I got an unusually up-close and personal look at this, since I was often in the recording booth taking pictures of students during their reads. None of the students could remember how many photos I took or even noticing my flash go off, despite the fact that I was little more than a foot away. All that mattered as they were recording was the character. This vantage point was also perfect for the electrifying experience of watching my classmates dig further and further into their roles. One of the quietest students in the room was a hilariously flamboyant musician in his first role, and then whipsawed all the way over to a genuinely unnerving and very hungry vampire in the second. Grown adult women turned into adorable, innocent moppets and then into frightening hags or harridans. A student could read a line 3 or 4 times, but it was only after they committed to the role that the line would get a laugh. Finally, none of us are likely to forget the one student who managed to bring almost all of us to the brink of tears by reading, “Come in, Baron,” from a Flash Gordon cartoon. You can’t get the audience to laugh or cry if you’re not committed to the character.

Laura Lawton
Actor Laura Lawton, about to bring us all close to tears during her second reading.

Commitment matters on the business side of being a voice actor as well. A career in voice acting will not be given to you or dropped in your lap. Learning how to be an actor isn’t enough — you have to record your demo. Recording your demo isn’t enough — you have to get an agent. Getting an agent isn’t enough — you have to market yourself and get the roles and the work. Getting work isn’t enough — you have to keep at it, constantly earning your right to be behind the microphone and keeping yourself from becoming stale. A few months before he passed away, no less than Don LaFontaine re-recorded his demo reel. If someone with his stature in the business had to keep working at his career, you can bet that you will, too.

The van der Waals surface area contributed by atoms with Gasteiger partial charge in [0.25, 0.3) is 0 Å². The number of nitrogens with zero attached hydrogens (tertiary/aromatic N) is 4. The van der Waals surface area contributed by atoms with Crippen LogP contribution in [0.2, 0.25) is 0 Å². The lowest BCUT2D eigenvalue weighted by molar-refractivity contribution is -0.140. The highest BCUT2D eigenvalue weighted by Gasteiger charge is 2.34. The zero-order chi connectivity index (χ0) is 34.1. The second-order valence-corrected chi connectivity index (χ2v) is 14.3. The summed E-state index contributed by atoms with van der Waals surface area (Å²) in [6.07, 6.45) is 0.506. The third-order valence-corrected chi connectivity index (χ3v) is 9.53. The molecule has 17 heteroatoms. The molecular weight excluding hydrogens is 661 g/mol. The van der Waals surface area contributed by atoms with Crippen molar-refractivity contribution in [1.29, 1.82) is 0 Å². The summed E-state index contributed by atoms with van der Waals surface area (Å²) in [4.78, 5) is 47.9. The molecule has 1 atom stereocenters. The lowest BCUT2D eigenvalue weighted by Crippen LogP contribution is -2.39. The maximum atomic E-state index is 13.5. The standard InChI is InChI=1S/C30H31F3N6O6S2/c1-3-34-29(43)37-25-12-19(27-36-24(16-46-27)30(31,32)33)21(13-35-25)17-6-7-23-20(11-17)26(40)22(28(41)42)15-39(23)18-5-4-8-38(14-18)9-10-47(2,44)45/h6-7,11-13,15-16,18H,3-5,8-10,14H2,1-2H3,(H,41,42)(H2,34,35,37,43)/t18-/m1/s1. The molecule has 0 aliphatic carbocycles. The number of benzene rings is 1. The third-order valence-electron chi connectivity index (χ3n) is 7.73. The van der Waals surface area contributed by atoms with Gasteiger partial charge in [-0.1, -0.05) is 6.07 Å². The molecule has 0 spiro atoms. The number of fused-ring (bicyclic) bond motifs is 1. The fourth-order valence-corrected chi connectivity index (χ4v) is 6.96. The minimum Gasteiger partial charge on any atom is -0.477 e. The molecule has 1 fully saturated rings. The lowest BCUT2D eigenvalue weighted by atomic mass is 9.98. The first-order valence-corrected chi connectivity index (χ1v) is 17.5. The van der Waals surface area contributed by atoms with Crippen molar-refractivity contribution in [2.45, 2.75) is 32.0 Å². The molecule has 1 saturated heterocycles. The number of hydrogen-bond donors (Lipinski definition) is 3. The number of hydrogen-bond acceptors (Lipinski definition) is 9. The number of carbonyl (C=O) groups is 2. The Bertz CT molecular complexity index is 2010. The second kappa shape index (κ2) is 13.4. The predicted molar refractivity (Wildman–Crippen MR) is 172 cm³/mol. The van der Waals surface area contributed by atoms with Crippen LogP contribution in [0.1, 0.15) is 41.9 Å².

The moral of this story is that all other things being equal, success comes to those more committed to their characters and their careers. The odds are stacked pretty high against you succeeding in the voice acting business, and if you’re going to take a shot at it, you’re going meet lots of people who are way better at being voice actors than you. No matter what, though, you should also know up front that the successful voice over actors are the ones committed enough to the business and the craft to be the actors who beat the odds.

4. Voice Actors are Awesome

Jason Simonds
Maine-based Jason Simonds as a fish mafia enforcer. His dream is to ultimately replace the sound-effects guy on “Prairie Home Companion.”

Despite the much higher competition for voice-over jobs, Bergen stated that voice actors made up a very close-knit, supportive community that does not seem to suffer from the same kind of petty, jealous behavior that seems more common among on-camera actors. This certainly seemed to be true of the students in the class I was in. There was a palpable positive, supportive energy in the class, which ultimately pushed all of us to do better work. This was a great help in getting to that commitment in the recording booth — fear that we were going to be judged or critiqued harshly fell away quickly, and the applause all the students got walking out of the booth was genuine and heartfelt. That kind of support also gave us the courage to play and experiment, which is the perfect environment for learning how to be an actor.